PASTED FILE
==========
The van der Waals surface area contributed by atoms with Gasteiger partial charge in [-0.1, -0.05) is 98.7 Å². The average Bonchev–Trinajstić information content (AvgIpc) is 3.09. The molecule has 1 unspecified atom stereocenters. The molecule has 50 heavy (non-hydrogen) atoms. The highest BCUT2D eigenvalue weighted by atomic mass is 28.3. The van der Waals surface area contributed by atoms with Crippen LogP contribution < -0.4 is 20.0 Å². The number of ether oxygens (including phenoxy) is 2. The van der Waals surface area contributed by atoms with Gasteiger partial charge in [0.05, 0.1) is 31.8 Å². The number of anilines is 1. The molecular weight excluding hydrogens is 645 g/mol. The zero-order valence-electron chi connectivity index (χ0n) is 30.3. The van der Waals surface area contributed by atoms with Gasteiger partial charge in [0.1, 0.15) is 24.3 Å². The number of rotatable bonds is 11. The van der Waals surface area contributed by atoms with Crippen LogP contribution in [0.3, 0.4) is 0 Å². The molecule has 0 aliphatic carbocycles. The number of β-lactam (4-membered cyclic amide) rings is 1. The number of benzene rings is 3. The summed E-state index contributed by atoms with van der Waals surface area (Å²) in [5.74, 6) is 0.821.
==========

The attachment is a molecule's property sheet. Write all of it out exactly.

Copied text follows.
The van der Waals surface area contributed by atoms with Gasteiger partial charge in [-0.1, -0.05) is 98.7 Å². The average Bonchev–Trinajstić information content (AvgIpc) is 3.09. The molecule has 1 unspecified atom stereocenters. The molecule has 50 heavy (non-hydrogen) atoms. The highest BCUT2D eigenvalue weighted by atomic mass is 28.3. The van der Waals surface area contributed by atoms with Crippen LogP contribution < -0.4 is 20.0 Å². The number of ether oxygens (including phenoxy) is 2. The van der Waals surface area contributed by atoms with Gasteiger partial charge in [0.05, 0.1) is 31.8 Å². The number of anilines is 1. The molecular weight excluding hydrogens is 645 g/mol. The zero-order valence-electron chi connectivity index (χ0n) is 30.3. The van der Waals surface area contributed by atoms with Gasteiger partial charge in [0.1, 0.15) is 24.3 Å². The number of rotatable bonds is 11. The van der Waals surface area contributed by atoms with Crippen LogP contribution in [0.3, 0.4) is 0 Å². The molecule has 0 aliphatic carbocycles. The number of β-lactam (4-membered cyclic amide) rings is 1. The number of benzene rings is 3. The summed E-state index contributed by atoms with van der Waals surface area (Å²) in [5.74, 6) is 0.821.